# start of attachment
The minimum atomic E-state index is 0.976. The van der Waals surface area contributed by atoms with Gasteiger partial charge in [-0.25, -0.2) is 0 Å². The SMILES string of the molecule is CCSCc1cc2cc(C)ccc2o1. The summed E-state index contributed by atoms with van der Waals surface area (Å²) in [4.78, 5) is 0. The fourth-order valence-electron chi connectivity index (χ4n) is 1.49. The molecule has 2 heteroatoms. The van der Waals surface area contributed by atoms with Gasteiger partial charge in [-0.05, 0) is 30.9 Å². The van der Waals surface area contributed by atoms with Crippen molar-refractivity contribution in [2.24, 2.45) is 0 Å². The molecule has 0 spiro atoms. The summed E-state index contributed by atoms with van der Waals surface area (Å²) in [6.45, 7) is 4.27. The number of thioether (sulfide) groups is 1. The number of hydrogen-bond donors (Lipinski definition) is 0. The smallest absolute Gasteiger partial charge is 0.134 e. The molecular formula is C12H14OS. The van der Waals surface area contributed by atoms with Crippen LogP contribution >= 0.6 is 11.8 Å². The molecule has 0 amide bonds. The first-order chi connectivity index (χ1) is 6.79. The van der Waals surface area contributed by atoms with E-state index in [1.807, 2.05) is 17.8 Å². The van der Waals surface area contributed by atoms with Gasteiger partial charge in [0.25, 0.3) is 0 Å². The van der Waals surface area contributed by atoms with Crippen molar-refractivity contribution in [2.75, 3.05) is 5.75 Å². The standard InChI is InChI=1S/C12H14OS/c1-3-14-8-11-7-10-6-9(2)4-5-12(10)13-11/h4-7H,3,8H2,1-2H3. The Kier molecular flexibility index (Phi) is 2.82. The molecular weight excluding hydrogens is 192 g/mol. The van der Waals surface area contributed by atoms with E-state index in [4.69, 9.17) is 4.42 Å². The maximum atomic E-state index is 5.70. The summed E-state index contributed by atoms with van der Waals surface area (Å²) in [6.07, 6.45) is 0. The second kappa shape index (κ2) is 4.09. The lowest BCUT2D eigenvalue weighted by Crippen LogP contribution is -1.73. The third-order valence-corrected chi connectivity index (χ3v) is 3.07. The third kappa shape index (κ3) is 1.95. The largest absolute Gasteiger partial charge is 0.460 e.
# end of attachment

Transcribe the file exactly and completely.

The minimum atomic E-state index is 0.976. The van der Waals surface area contributed by atoms with Gasteiger partial charge in [-0.25, -0.2) is 0 Å². The SMILES string of the molecule is CCSCc1cc2cc(C)ccc2o1. The summed E-state index contributed by atoms with van der Waals surface area (Å²) in [4.78, 5) is 0. The fourth-order valence-electron chi connectivity index (χ4n) is 1.49. The molecule has 2 heteroatoms. The van der Waals surface area contributed by atoms with Gasteiger partial charge in [-0.05, 0) is 30.9 Å². The van der Waals surface area contributed by atoms with Crippen molar-refractivity contribution in [2.24, 2.45) is 0 Å². The molecule has 0 spiro atoms. The summed E-state index contributed by atoms with van der Waals surface area (Å²) in [6.45, 7) is 4.27. The number of thioether (sulfide) groups is 1. The number of hydrogen-bond donors (Lipinski definition) is 0. The smallest absolute Gasteiger partial charge is 0.134 e. The molecular formula is C12H14OS. The van der Waals surface area contributed by atoms with Crippen LogP contribution >= 0.6 is 11.8 Å². The molecule has 0 amide bonds. The first-order chi connectivity index (χ1) is 6.79. The van der Waals surface area contributed by atoms with E-state index in [1.807, 2.05) is 17.8 Å². The van der Waals surface area contributed by atoms with Gasteiger partial charge in [0.25, 0.3) is 0 Å². The van der Waals surface area contributed by atoms with Crippen molar-refractivity contribution in [2.75, 3.05) is 5.75 Å². The standard InChI is InChI=1S/C12H14OS/c1-3-14-8-11-7-10-6-9(2)4-5-12(10)13-11/h4-7H,3,8H2,1-2H3. The Kier molecular flexibility index (Phi) is 2.82. The molecular weight excluding hydrogens is 192 g/mol. The van der Waals surface area contributed by atoms with E-state index in [4.69, 9.17) is 4.42 Å². The maximum atomic E-state index is 5.70. The summed E-state index contributed by atoms with van der Waals surface area (Å²) in [6.07, 6.45) is 0. The second kappa shape index (κ2) is 4.09. The lowest BCUT2D eigenvalue weighted by Crippen LogP contribution is -1.73. The third-order valence-corrected chi connectivity index (χ3v) is 3.07. The third kappa shape index (κ3) is 1.95. The largest absolute Gasteiger partial charge is 0.460 e.